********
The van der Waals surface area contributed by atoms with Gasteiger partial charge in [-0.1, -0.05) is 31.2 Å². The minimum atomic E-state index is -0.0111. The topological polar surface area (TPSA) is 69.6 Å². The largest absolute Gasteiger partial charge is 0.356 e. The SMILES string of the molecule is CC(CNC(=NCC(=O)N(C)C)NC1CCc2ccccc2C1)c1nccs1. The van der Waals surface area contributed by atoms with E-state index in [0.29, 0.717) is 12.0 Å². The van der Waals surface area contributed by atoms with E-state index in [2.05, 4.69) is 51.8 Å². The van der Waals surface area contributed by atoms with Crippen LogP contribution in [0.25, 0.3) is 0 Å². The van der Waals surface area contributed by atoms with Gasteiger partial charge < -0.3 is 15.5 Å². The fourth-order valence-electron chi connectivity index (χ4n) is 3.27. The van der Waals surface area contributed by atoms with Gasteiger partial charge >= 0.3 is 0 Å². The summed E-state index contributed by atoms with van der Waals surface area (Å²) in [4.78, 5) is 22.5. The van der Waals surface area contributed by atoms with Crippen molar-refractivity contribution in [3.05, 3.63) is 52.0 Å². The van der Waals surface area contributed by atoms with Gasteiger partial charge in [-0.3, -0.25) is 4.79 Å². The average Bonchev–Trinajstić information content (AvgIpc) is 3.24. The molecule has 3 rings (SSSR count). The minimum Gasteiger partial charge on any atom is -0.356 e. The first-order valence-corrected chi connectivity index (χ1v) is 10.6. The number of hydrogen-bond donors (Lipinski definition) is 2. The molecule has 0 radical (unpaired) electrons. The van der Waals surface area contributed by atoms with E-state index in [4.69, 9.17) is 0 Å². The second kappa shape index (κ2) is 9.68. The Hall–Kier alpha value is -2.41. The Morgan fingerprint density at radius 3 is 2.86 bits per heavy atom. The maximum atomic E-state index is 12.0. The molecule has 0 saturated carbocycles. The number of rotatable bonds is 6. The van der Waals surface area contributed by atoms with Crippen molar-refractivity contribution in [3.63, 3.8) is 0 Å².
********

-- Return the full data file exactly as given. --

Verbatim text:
The van der Waals surface area contributed by atoms with Gasteiger partial charge in [-0.1, -0.05) is 31.2 Å². The minimum atomic E-state index is -0.0111. The topological polar surface area (TPSA) is 69.6 Å². The largest absolute Gasteiger partial charge is 0.356 e. The SMILES string of the molecule is CC(CNC(=NCC(=O)N(C)C)NC1CCc2ccccc2C1)c1nccs1. The van der Waals surface area contributed by atoms with E-state index in [0.29, 0.717) is 12.0 Å². The van der Waals surface area contributed by atoms with E-state index in [2.05, 4.69) is 51.8 Å². The van der Waals surface area contributed by atoms with Crippen LogP contribution in [0.25, 0.3) is 0 Å². The van der Waals surface area contributed by atoms with Gasteiger partial charge < -0.3 is 15.5 Å². The fourth-order valence-electron chi connectivity index (χ4n) is 3.27. The van der Waals surface area contributed by atoms with Gasteiger partial charge >= 0.3 is 0 Å². The summed E-state index contributed by atoms with van der Waals surface area (Å²) in [4.78, 5) is 22.5. The van der Waals surface area contributed by atoms with Crippen molar-refractivity contribution in [3.05, 3.63) is 52.0 Å². The van der Waals surface area contributed by atoms with Gasteiger partial charge in [-0.3, -0.25) is 4.79 Å². The average Bonchev–Trinajstić information content (AvgIpc) is 3.24. The molecule has 3 rings (SSSR count). The minimum Gasteiger partial charge on any atom is -0.356 e. The first-order valence-corrected chi connectivity index (χ1v) is 10.6. The number of hydrogen-bond donors (Lipinski definition) is 2. The molecule has 0 radical (unpaired) electrons. The van der Waals surface area contributed by atoms with E-state index in [4.69, 9.17) is 0 Å². The second kappa shape index (κ2) is 9.68. The Hall–Kier alpha value is -2.41. The Morgan fingerprint density at radius 3 is 2.86 bits per heavy atom. The maximum atomic E-state index is 12.0. The molecule has 0 saturated carbocycles. The number of rotatable bonds is 6. The van der Waals surface area contributed by atoms with Crippen molar-refractivity contribution in [3.63, 3.8) is 0 Å².